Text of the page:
THIS week Basic Education Minister Angie Motshekga announced the reviewing of the implementation of the National Curriculum Statement.

THIS week Basic Education Minister Angie Motshekga announced the reviewing of the implementation of the National Curriculum Statement.

This review is aimed at fixing major flaws in the Outcome Based Eduction (OBE) system.

Motshekga revealed that a new curriculum, called Schooling 2025, would "remove the last ghost of 1998".

The new system, she revealed, was aimed at improving learner performance. This is to be achieved through improved teaching as well as focusing on providing pupils with in-depth skills.

The approach is now back to basics. Teachers will be provided with syllabi outlining the aims and objectives the curriculum.

The syllabi will include the teaching methodology for teachers as well as learner assessment processes. Also included in the syllabi will be learning areas for pupils.

So there you have it. The system once tagged by its critics as Obscenely Bad Education is dead.

Halleluja! I can hear one of the system's most ardent critic, academic Mamphela Ramphele, say. In 2008 Ramphele called for the abolition of the system, saying it had "failed our children".

One of the criticisms against the system was that it put a lot of administrative responsibility on teachers, leading to their spending little time on what they are supposed to do - teach.

Pupils, on the other hand, were overloaded with projects. Given the imbalance in access to resources, this worked against pupils from disadvantaged communities where schools are under-resourced.

A key finding against the system was from a 2008 survey conducted by the Department of Education through Jet Educational Services.

The survey found that only about 36percent of children could read and count by the time they were eight or nine years old.

This meant that almost 64percent of children do not have the essential basics for acquiring education - to read and count.

As one critic once said: "OBE has created a situation where we have children who know how to socialise; colour in, cut and paste; but they cannot read and write properly."

The response to the announcement of the death of OBE has been overwhelming. Educationists, teachers and unionists alike have applauded the move.

Education expert Graeme Bloch is one of those who applauded the "back to basics approach" as a move in the right direction.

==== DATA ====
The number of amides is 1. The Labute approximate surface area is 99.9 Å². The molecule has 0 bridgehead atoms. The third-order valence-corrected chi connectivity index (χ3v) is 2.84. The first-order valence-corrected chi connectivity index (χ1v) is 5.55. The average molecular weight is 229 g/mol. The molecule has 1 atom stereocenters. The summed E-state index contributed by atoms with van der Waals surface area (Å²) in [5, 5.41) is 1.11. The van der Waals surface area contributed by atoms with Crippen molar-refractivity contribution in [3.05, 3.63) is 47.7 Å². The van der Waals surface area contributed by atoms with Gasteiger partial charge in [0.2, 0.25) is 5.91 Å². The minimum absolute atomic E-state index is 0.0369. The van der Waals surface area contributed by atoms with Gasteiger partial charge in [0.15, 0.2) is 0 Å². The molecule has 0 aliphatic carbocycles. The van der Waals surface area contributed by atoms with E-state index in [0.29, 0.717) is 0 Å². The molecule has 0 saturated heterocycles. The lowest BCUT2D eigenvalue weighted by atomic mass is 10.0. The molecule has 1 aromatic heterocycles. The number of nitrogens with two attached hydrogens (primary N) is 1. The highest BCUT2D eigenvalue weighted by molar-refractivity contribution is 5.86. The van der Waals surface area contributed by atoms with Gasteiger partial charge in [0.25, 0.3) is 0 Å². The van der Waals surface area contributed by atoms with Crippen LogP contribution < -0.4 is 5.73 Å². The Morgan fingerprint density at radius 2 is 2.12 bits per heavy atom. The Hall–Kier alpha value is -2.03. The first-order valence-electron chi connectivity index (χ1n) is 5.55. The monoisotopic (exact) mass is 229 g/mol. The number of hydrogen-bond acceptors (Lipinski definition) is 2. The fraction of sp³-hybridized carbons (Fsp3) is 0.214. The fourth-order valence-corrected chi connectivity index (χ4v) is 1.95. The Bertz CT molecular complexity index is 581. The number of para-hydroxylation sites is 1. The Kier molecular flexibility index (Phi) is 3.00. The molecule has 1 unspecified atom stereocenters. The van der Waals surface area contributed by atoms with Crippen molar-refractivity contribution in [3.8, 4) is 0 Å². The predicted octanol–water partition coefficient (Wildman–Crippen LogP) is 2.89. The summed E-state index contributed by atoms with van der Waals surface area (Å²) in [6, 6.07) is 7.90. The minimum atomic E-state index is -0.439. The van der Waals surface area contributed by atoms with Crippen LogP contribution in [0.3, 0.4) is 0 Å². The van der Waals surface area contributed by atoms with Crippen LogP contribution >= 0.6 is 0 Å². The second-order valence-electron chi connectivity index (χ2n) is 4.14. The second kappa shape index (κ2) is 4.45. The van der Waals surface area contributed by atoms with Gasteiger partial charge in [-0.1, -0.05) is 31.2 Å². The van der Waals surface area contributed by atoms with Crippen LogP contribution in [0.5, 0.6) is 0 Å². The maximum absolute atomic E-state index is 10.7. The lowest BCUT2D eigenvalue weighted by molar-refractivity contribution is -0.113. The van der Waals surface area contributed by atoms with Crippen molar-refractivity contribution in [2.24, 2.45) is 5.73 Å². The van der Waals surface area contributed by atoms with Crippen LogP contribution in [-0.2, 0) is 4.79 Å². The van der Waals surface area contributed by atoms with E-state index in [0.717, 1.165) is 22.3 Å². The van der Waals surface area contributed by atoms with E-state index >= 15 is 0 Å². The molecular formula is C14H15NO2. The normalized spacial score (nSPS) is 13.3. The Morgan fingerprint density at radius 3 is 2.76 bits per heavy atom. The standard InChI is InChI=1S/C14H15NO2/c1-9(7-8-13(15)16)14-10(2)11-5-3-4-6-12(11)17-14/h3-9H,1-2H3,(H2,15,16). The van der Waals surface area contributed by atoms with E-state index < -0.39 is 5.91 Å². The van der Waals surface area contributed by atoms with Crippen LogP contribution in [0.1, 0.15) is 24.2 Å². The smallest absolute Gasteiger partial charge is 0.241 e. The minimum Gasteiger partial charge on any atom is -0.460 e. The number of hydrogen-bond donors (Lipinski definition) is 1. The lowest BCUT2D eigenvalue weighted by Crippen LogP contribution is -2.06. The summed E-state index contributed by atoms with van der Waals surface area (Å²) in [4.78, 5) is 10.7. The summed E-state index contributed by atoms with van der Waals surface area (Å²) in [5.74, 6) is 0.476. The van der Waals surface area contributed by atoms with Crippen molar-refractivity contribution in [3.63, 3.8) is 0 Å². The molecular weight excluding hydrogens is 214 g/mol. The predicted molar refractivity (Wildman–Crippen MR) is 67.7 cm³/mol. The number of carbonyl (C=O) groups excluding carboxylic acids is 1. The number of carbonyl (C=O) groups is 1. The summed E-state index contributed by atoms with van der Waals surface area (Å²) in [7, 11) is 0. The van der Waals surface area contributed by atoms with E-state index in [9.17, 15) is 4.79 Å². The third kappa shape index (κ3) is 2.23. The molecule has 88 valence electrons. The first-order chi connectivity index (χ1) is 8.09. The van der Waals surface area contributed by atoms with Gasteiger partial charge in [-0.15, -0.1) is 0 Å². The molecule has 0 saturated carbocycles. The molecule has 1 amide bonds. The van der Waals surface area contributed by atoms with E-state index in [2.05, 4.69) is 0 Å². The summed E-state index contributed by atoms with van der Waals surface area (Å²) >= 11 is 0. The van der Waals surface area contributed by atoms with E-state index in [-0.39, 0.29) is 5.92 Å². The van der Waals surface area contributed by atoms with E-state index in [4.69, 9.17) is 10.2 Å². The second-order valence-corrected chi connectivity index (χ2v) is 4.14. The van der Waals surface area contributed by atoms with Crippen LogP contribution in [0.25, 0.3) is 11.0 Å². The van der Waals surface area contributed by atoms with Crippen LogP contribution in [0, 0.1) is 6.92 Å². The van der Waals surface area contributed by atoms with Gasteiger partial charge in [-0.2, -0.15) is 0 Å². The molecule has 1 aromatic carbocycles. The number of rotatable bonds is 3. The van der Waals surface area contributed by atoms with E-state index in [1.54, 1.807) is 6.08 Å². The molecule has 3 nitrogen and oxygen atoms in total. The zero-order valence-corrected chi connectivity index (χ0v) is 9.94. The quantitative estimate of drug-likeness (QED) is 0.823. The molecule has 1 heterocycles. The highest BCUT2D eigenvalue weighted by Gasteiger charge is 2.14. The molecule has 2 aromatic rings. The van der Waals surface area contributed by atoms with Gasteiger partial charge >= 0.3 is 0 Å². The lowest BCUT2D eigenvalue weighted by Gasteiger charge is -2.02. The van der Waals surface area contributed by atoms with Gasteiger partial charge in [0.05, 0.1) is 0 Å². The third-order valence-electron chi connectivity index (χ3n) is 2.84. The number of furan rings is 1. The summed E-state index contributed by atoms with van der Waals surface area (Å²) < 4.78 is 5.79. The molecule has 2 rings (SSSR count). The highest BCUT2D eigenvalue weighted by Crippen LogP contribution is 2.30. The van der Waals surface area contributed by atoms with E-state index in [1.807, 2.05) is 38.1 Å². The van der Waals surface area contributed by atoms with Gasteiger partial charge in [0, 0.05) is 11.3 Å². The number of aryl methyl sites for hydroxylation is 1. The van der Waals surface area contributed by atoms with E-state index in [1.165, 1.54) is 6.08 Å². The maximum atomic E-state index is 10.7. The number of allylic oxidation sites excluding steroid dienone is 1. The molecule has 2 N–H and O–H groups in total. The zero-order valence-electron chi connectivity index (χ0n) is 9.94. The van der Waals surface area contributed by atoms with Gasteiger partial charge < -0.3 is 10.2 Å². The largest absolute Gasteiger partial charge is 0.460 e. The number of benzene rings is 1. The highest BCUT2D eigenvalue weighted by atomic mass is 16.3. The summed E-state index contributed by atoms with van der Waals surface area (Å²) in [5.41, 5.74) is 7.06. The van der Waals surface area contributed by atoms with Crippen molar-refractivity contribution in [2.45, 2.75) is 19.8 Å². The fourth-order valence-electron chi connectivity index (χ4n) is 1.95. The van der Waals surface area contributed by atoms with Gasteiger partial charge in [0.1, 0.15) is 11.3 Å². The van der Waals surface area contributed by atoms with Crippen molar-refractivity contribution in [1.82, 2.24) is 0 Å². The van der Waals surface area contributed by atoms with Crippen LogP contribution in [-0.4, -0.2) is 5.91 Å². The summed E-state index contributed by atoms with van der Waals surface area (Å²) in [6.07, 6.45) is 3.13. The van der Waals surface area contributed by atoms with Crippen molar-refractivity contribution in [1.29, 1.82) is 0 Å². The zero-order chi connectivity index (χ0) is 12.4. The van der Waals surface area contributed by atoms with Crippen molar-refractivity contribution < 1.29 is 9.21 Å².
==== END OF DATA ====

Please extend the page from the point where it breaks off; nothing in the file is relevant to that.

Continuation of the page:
The sad thing about OBE is that it has been a costly exercise when it comes to human resource development in this country.

Statistics have revealed that under OBE a million children dropped out of school every year; and more than five million pupils left school unable to read or write adequately.

Given the shortage of critical skills like engineers, technicians and scientists the year 2008 must be the pinnacle of the system's failure.

This is the year when matriculants sat for the National Senior Certificate examination under OBE for the first time. The pass rate was 62,5percent.

The then education minister Naledi Pandor said the results showed that the department was "making positive incremental gains in building an effective learning-oriented system".

What Pandor did not acknowledge was the fact that more students had failed in 2008 (under OBE) than in 2007 (under the old matriculation examination system).

The situation was further compounded by the fact that among those who had passed were students who could not be admitted to their courses of choice at university because they did not pass maths but maths literacy.

Describing this unfortunate situation the editor of a magazine for the South African Institute of Electrical Engineers, Paddy Hartdegen, said: "If my figures are correct there are precisely 14 possible courses - in the arts - that are open to students with maths literacy.

"So here we sit with a generation of school-leavers who have suffered through the new OBE system and thousands of them debarred from studying subjects of their choice."

Unlike the minister, Hartdegen was not very optimistic about the situation.

His concern was that fewer students were able to enrol in scientific fields of study to boost the much needed critical skills in the country.

The picture painted by Hartdegen remains. We are still faced with a situation in which many of the students who enrolled at universities in 2009 for courses that were not of their choice will drop out.

Schooling 2025 has a long-term vision of creating a viable foundation for education and learning. But what about the legions of the "lost generation" of students educated under OBE - who have been spat out by the system?